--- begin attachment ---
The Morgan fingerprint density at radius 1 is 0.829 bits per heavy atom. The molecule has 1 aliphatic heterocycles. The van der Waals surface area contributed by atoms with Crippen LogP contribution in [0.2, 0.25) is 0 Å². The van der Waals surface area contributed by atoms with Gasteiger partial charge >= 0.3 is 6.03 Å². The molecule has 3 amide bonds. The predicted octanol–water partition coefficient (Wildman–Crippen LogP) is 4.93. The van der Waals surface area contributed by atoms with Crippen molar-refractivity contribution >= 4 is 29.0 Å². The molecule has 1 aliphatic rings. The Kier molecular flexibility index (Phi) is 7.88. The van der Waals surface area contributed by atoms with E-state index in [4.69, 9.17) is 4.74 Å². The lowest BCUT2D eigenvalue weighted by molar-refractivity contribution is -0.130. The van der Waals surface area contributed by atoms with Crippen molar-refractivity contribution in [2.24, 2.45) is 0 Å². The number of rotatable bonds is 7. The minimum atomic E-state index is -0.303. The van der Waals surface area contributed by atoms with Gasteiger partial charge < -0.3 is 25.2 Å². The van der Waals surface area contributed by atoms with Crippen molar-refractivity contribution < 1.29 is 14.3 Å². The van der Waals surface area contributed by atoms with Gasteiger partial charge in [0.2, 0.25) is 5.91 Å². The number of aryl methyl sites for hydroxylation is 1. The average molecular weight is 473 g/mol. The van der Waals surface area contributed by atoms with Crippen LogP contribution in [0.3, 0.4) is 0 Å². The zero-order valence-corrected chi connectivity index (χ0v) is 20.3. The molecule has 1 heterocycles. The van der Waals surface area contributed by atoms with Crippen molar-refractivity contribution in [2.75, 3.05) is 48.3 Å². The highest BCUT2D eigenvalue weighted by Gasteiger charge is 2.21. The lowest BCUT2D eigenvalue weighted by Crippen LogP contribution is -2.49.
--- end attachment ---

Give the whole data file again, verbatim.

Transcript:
The Morgan fingerprint density at radius 1 is 0.829 bits per heavy atom. The molecule has 1 aliphatic heterocycles. The van der Waals surface area contributed by atoms with Crippen LogP contribution in [0.2, 0.25) is 0 Å². The van der Waals surface area contributed by atoms with Gasteiger partial charge >= 0.3 is 6.03 Å². The molecule has 3 amide bonds. The predicted octanol–water partition coefficient (Wildman–Crippen LogP) is 4.93. The van der Waals surface area contributed by atoms with Crippen molar-refractivity contribution >= 4 is 29.0 Å². The molecule has 1 aliphatic rings. The Kier molecular flexibility index (Phi) is 7.88. The van der Waals surface area contributed by atoms with E-state index in [4.69, 9.17) is 4.74 Å². The lowest BCUT2D eigenvalue weighted by molar-refractivity contribution is -0.130. The van der Waals surface area contributed by atoms with Crippen molar-refractivity contribution in [2.24, 2.45) is 0 Å². The number of rotatable bonds is 7. The minimum atomic E-state index is -0.303. The van der Waals surface area contributed by atoms with Gasteiger partial charge < -0.3 is 25.2 Å². The van der Waals surface area contributed by atoms with Crippen molar-refractivity contribution < 1.29 is 14.3 Å². The van der Waals surface area contributed by atoms with Gasteiger partial charge in [0.2, 0.25) is 5.91 Å². The number of aryl methyl sites for hydroxylation is 1. The average molecular weight is 473 g/mol. The van der Waals surface area contributed by atoms with Crippen LogP contribution in [0.3, 0.4) is 0 Å². The zero-order valence-corrected chi connectivity index (χ0v) is 20.3. The molecule has 1 heterocycles. The van der Waals surface area contributed by atoms with Crippen molar-refractivity contribution in [2.75, 3.05) is 48.3 Å². The highest BCUT2D eigenvalue weighted by Gasteiger charge is 2.21. The lowest BCUT2D eigenvalue weighted by Crippen LogP contribution is -2.49.